As part of National Youth Justice Awareness Month, we are highlighting the federal
Juvenile Justice & Delinquency Prevention Act’s(JJDPA) core requirement, “Disproportionate Minority Contact” for its’ role in supporting state and local efforts to reduce racial and ethnic disparities in the juvenile justice system.
The JJDPA, established in 1974 to provide federal standards for the custody and care of youth in the juvenile justice system, was updated twenty years ago with the “Disproportionate Minority Confinement” (DMC) provision requiring states to address the disproportionate confinement of youth of color at key points in the juvenile justice system.
In the most recent JJDPA reauthorization ten years ago, the term confinement was changed to contact emphasizing the racial and ethnic disparities faced by youth of color at all points in the juvenile justice system. “DMC is a critical issue in the juvenile justice system because it is an issue of basic fairness,” says national expert Mark Soler, Founder and Executive Director of the Center for Children’s Law and Policy
The DMC provision was added to the law because of the huge disparities in the treatment of youth of color in the juvenile justice system. For example, African-American youth make up only 17% of the nation’s total youth population, but African-American youth constitute 30% of the youth arrested nationwide and 62% of all youth in the adult criminal justice system. Latino and Native American youth experience similar unfairness within the juvenile justice system. Latino children, the fastest-growing segment of the American population, represent 23% of all children under the 18. At the same time, Latino youth are 40% more likely than white youth to be admitted to adult prison. Finally, Native American youth receive harsher sentences, with a 50% higher likelihood than white youth to receive out-of-home placement or to be placed in the adult system.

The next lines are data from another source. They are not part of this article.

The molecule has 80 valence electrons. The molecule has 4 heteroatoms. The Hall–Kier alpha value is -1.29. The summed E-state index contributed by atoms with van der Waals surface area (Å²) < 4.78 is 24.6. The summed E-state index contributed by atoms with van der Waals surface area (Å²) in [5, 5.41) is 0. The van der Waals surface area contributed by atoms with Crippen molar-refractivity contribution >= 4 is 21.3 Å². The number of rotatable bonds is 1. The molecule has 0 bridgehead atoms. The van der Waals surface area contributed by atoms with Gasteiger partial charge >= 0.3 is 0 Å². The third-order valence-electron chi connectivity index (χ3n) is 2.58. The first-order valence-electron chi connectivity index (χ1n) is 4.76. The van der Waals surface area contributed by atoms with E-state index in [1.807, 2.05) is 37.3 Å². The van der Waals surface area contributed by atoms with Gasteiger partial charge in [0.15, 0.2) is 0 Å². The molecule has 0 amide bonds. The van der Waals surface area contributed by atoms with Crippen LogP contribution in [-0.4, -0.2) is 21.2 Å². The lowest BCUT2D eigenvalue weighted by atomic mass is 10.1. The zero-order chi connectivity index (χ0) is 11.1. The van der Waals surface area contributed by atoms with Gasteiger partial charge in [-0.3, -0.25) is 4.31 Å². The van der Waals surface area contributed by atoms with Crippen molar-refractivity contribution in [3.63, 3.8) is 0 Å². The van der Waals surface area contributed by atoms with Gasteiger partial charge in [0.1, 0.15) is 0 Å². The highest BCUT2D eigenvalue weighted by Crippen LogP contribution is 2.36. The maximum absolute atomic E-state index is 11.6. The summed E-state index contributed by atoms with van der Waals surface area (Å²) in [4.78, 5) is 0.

“Having an over-representation of young people of color in confinement means that those young people’s life outcomes are seriously diminished,” says one of the nation’s leaders on efforts to reduce racial and ethnic disparities, James Bell, Founder and Executive Director of the Haywood Burns Institute
. “And that is why we as a society should care mightily about this.”
These facts are often undermined by a false impression that youth of color commit more crime than white youth. That is simply not true. Results from self-report surveys indicate that white youth are in fact significantly more likely than youth of color to use drugs and alcohol, sell drugs, and engage in minor theft. Although white youth admit high drug use, African-American youth are twice as likely to be arrested and detained and as a group account for 87% of all youth tried in adult court for drug offenses.
However, the recent U.S. Department of Justice (DOJ) Civil Rights Division three-year investigation into the operations of the Juvenile Court of Memphis and Shelby County Tennessee underscores the need to redouble efforts nationally to do much much more, not less, to reduce racial and ethnic disparities.
The federal investigation found extensive racial disparities in the treatment of African-American children: African-American youth are twice as likely as white youth to be recommended for transfer to adult court. Of the 390 transfers to adult court in 2010 in Tennessee, approximately one half were from Shelby County, and all but two of the total children transferred were African-American.
As we all take National Youth Justice Awareness Month to highlight key youth justice issues, such as reducing racial and ethnic disparities, we encourage you to take a few minutes to check out the JJDPA Matters Action Center and let your national leaders know you support the JJDPA and related juvenile justice funding. Let them know that federal policies and programs can be part of the solution for youth in your community. Let them know that the JJDPA matters to you.